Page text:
requests /

Filename Size Date modified Message
59 B
377 B
615 B
1.8 KB
731 B
39 B
1.1 KB
3.8 KB
1.4 KB
5.1 KB
158 B

Requests: The Simple (e.g. usable) HTTP Module

Most existing Python modules for dealing HTTP requests are insane. I have to look up everything that I want to do. Most of my worst Python experiences are a result of the various built-in HTTP libraries (yes, even worse than Logging).

But this one's different. This one's going to be awesome. And simple.

Really simple.


  • Extremely simple GET, HEAD, POST, PUT, DELETE Requests
    • Simple HTTP Header Request Attachment
    • Simple Data/Params Request Attachment
    • Simple Multipart File Uploads
    • CookieJar Support
    • Redirection History
    • Redirection Recursion Urllib Fix
    • Auto Decompression of GZipped Content
    • Unicode URL Support
  • Simple Authentication
    • Simple URL + HTTP Auth Registry


It couldn't be simpler.

>>> import requests
>>> r = requests.get('')

HTTPS? Basic Authentication?

>>> r = requests.get('')
>>> r.status_code

Uh oh, we're not authorized! Let's add authentication.

>>> conv_auth = ('requeststest', 'requeststest')
>>> r = requests.get('', auth=conv_auth)

>>> r.status_code

>>> r.headers['content-type']

>>> r.content
'{"username": "requeststest", "url": "/users/requeststest/", "id": "9408", "img": "censored-long-url"}'



All request functions return a Response object (see below).

If a {filename: fileobject} dictionary is passed in (files=...), a multipart_encode upload will be performed. If CookieJar object is is passed in (cookies=...), the cookies will be sent with the request.

GET Requests
>>> requests.get(url, params={}, headers={}, cookies=None, auth=None)
<Response [200]>
HEAD Requests
>>> requests.head(url, params={}, headers={}, cookies=None, auth=None)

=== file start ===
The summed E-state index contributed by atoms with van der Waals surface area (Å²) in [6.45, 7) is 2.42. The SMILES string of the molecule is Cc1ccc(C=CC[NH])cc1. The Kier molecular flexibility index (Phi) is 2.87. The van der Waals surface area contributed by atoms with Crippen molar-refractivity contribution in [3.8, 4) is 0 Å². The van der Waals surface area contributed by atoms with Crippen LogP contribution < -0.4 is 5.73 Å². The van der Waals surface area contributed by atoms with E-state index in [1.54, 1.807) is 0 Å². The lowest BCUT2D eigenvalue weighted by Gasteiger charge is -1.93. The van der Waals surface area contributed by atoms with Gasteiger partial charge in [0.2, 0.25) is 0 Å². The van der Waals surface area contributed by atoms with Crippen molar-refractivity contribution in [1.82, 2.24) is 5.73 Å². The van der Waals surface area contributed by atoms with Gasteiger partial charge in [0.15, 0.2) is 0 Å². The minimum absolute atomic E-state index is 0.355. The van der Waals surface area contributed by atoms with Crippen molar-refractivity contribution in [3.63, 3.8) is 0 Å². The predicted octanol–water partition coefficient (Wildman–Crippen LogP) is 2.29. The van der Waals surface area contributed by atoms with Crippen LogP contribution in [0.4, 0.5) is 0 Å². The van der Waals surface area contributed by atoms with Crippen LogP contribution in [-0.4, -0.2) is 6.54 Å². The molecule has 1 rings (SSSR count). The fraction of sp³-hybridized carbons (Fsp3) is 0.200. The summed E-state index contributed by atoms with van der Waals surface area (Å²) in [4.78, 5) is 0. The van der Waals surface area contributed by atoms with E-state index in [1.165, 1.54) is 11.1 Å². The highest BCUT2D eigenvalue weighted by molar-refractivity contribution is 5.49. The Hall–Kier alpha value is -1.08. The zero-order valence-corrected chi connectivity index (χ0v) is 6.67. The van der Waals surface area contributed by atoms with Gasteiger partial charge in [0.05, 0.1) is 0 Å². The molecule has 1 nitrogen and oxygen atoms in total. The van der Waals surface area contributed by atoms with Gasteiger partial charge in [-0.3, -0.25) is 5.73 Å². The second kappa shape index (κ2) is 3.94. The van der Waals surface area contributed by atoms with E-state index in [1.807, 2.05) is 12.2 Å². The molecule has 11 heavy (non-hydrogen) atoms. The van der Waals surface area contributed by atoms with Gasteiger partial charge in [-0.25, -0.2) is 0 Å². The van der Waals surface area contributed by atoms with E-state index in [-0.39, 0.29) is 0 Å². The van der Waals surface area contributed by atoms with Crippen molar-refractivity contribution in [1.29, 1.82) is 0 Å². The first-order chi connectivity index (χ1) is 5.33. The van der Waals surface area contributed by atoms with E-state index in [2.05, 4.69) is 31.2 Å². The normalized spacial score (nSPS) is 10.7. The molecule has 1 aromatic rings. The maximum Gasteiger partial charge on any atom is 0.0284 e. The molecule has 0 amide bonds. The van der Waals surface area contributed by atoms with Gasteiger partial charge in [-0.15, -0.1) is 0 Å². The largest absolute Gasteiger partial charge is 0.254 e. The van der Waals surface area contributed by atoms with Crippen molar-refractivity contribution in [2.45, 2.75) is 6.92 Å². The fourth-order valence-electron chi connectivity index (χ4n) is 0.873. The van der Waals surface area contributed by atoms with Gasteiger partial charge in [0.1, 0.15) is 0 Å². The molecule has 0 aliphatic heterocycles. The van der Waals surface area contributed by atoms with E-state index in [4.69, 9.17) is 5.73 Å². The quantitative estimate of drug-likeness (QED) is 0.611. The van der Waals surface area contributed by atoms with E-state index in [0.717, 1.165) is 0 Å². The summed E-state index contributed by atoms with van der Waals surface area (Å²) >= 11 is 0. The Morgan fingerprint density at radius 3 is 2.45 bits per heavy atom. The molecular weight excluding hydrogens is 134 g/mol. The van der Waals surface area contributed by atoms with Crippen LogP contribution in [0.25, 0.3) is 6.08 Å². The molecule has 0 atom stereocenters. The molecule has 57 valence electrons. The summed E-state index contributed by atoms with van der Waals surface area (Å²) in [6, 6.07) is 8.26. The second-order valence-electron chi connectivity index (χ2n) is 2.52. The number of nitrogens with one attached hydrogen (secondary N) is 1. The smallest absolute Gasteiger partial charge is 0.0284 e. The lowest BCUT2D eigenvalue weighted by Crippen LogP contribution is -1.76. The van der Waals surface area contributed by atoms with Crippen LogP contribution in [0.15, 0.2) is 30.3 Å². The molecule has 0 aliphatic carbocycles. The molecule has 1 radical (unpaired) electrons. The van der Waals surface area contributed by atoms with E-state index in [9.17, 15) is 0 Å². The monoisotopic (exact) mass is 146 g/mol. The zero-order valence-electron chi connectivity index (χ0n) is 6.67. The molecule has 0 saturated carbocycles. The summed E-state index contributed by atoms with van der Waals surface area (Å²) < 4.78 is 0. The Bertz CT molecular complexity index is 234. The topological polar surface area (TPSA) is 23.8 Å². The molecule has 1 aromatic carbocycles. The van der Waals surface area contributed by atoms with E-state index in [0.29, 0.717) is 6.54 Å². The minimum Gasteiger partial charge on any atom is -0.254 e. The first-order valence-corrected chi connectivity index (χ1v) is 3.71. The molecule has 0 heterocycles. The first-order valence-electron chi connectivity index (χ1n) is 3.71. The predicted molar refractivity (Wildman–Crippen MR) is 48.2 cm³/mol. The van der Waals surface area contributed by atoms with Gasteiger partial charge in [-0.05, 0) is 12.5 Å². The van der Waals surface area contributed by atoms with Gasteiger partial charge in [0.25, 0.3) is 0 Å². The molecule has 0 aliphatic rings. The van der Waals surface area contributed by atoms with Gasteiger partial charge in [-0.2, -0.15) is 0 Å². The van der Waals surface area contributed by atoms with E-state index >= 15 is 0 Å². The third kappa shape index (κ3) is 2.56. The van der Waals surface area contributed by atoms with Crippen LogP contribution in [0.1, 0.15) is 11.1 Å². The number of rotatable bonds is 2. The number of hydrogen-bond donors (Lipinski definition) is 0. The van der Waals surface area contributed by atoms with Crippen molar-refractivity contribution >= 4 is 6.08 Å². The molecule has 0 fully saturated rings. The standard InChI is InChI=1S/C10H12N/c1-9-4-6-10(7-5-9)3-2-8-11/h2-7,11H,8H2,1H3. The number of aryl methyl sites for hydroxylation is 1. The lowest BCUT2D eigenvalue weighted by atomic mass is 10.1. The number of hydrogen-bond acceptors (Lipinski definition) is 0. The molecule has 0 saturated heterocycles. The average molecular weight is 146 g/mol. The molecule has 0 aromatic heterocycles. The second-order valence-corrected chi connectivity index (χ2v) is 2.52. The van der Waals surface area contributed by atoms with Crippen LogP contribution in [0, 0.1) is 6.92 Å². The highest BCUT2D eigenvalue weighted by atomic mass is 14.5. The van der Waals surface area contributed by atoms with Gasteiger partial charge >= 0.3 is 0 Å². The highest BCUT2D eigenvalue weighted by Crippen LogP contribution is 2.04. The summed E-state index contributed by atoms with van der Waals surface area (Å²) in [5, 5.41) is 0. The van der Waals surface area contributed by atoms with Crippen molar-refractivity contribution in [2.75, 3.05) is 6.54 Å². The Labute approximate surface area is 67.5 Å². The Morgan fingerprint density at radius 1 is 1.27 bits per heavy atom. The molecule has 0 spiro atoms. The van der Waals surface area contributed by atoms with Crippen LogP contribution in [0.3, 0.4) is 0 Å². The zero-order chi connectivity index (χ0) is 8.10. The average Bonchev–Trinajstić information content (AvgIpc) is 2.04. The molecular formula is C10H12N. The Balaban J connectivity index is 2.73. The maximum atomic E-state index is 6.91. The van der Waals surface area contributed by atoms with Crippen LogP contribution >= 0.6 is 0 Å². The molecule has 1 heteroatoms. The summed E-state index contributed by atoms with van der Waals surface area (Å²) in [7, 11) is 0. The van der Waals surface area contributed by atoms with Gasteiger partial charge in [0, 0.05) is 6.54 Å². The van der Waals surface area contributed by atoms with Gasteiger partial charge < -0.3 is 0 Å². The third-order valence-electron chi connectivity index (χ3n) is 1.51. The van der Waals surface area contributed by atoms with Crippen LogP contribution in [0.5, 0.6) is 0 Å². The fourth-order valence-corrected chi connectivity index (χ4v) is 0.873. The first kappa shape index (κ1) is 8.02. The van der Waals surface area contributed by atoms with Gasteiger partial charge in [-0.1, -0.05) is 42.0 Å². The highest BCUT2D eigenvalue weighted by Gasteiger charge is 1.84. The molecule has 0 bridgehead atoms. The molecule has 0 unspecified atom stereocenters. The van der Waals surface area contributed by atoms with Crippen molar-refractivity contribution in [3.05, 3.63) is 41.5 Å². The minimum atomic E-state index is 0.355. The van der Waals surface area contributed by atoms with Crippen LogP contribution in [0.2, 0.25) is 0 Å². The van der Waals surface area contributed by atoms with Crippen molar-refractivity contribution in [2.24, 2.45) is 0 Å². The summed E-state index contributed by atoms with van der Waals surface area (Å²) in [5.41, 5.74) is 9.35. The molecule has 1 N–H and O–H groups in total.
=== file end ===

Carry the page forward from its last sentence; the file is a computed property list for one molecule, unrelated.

<Response [200]>
PUT Requests
>>> requests.put(url, data='', headers={}, files={}, cookies=None, auth=None)
<Response [200]>
POST Requests
>>>, data={}, headers={}, files={}, cookies=None, auth=None)
<Response [200]>
DELETE Requests
>>> requests.delete(url, params={}, headers={}, cookies=None, auth=None)
<Response [200]>


(Integer) Received HTTP Status Code Response
(Dictionary) Received HTTP Response Headers
(Bytes) Received Content
(String) URL of response. Useful for detecting redirects.
(Bool) True if no errors occurred during the request, and the status_code is kosher.
(Bool) True if Response.content is stored within the object.
(HTTPError) If an HTTPError occurred (e.g. status of 404), Otherwise this is None.
Raises HTTPError if a request is not kosher.

HTTP Authentication Registry:

You can register AuthObjects to automatically enable HTTP Authentication on requests that contain a registered base URL string.

>>> requests.auth_manager.add_auth(url, authobject)


To install requests, simply:

$ pip install requests

Or, if you absolutely must:

$ easy_install requests

But, you really shouldn't do that.


If you'd like to contribute, simply fork the repository, commit your changes to the develop branch (or branch off of it), and send a pull request. Make sure you add yourself to AUTHORS.


  • Sphinx Documentation
Tip: Filter by directory path e.g. /media app.js to search for public/media/app.js.
Tip: Use camelCasing e.g. ProjME to search for
Tip: Filter by extension type e.g. /repo .js to search for all .js files in the /repo directory.
Tip: Separate your search with spaces e.g. /ssh pom.xml to search for src/ssh/pom.xml.
Tip: Use ↑ and ↓ arrow keys to navigate and return to view the file.
Tip: You can also navigate files with Ctrl+j (next) and Ctrl+k (previous) and view the file with Ctrl+o.
Tip: You can also navigate files with Alt+j (next) and Alt+k (previous) and view the file with Alt+o.